2. It’s not the crime, it’s the cover-up was the lesson learned during Watergate, and on Thursday New Jersey Governor Chris Christie took 2 hours to explain how he was completely in the dark about some really despicable things that his very close advisors and confidants were doing. When his appointee to the NYNJ Port Authority, David Wildstein, resigned in December – a month ago – over September’s politically manufactured bridge debacle. For Christie to suggest that this is all news to him strains credulity. For him to suggest that he was completely in the dark about these things seems unlikely. Ultimately, if you surround yourself with petty, vindictive people, and you maintain a public demeanor that is, at times, petty and vindictive, you can hardly stand there with a straight face and claim that you are, like, totally shocked that people in your employ behaved in a petty and vindictive manner. 

3. Yesterday, GOP gadfly Michael Caputo was sitting in for Tom Bauerle on WBEN, and he had legendary dirty trickster Roger Stone call in – that’s quite a get. They talked about a meeting Friday put together in an effort to convince billionaire birther Donald Trump to run for Governor of the state of New York. Stone got it exactly right – Trump doesn’t have a chance. Ultimately, New York State is as blue as it gets, and while Democrats and left independents might consider a Republican who portrays himself as a centrist who is liberal on social issues (see: Pataki), there’s no way in hell any self-respecting Democrat would support a Donald Trump for governor – not after his dramatic and absurd lurch to the very fringes of the right wing in the last few years. For all the Freudian bleating about the NY SAFE Act, the metropolitan area around the five boroughs – how did Glenn Beck phrase it? Oh yeah, “they surround you”.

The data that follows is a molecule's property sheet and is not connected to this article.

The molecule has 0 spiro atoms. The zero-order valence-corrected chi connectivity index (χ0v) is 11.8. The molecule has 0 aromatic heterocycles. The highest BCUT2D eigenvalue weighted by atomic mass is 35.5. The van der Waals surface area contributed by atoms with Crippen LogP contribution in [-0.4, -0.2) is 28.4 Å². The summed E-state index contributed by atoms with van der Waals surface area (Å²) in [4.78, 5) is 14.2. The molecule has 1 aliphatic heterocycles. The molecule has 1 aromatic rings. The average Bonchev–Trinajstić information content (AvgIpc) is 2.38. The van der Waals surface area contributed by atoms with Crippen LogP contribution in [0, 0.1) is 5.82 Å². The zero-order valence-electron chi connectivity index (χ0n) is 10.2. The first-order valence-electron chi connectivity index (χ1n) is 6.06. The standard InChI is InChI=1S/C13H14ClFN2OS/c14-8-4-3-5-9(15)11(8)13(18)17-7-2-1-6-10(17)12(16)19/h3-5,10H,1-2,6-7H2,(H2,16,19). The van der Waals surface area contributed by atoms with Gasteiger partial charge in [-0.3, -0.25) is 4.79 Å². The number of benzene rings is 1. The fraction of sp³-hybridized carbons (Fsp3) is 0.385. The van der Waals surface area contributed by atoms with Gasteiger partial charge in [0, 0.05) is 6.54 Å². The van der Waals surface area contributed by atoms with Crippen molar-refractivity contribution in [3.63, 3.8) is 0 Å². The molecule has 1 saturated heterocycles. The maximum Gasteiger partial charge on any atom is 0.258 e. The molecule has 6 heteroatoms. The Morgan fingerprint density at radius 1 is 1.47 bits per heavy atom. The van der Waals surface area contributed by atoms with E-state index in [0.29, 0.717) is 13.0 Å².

4. Declared dead several years ago, it turns out that shared border management still has a pulse. Because Canadian border agents are now armed, like their American counterparts, one of the big obstacles to pre-clearing traffic on the Canadian side and eliminating the inspection booths on the American side has been eliminated. For now, it’s a pilot program and it’s only for commercial traffic, but if it’s successful there’s no reason why it couldn’t also be used for passenger vehicles, too. If that happens, all of the alarmist talk about the adverse health effects from idling traffic at a bridge crossing that has existed for 100 years can stop. I never quite understood how adding lanes to alleviate traffic congestion would aggravate health problems on the west side of Buffalo, nor did I understand why the anti-bridge rhetoric was effectively arguing for the complete removal of the bridge altogether. But hopefully the saga of the Hundredyearbridge will make a millimeter’s worth of progress. 

5. If your town government decides to hold a “public hearing” about a local controversy at 4:30 pm on a weekday, and doesn’t bother to invite representatives of the locality’s regional governmental entity, then it’s safe to say that the town government isn’t interested in dealing with conflict or problems. The one-party system in the town of Clarence is not showing itself to be particularly responsive or concerned about legitimate gripes from people in the northern flood plain.

Unbelievable. 

6. Chris Collins (NY-27) is playing to type

7. Subset cars: 

– did you know that it is perfectly legal for any American to import any car from anywhere in the world, provided it is 25+ years old? Not only legal to import, but legal to put on the road. Here’s a cool story about a dream come true

– I told you a few weeks ago to get yourself a set of snow tires. That’s not all. When it’s snowing and sloppery out, you should also (a) keep your washer fluid topped off; (b) keep an extra gallon of fluid in your trunk; (c) physically wipe the slop off your wipers every once in a while to keep them clean and clear; (d) take a squeegee to your front headlights at every fill-up to get the road sludge off of them and enable you to actually see at night. To that end, if your local Noco or whatever doesn’t keep a proper squeegee bucket around with some form of unfrozen cleaning solution, stop going there or complain. It is inexcusable in a cold climate.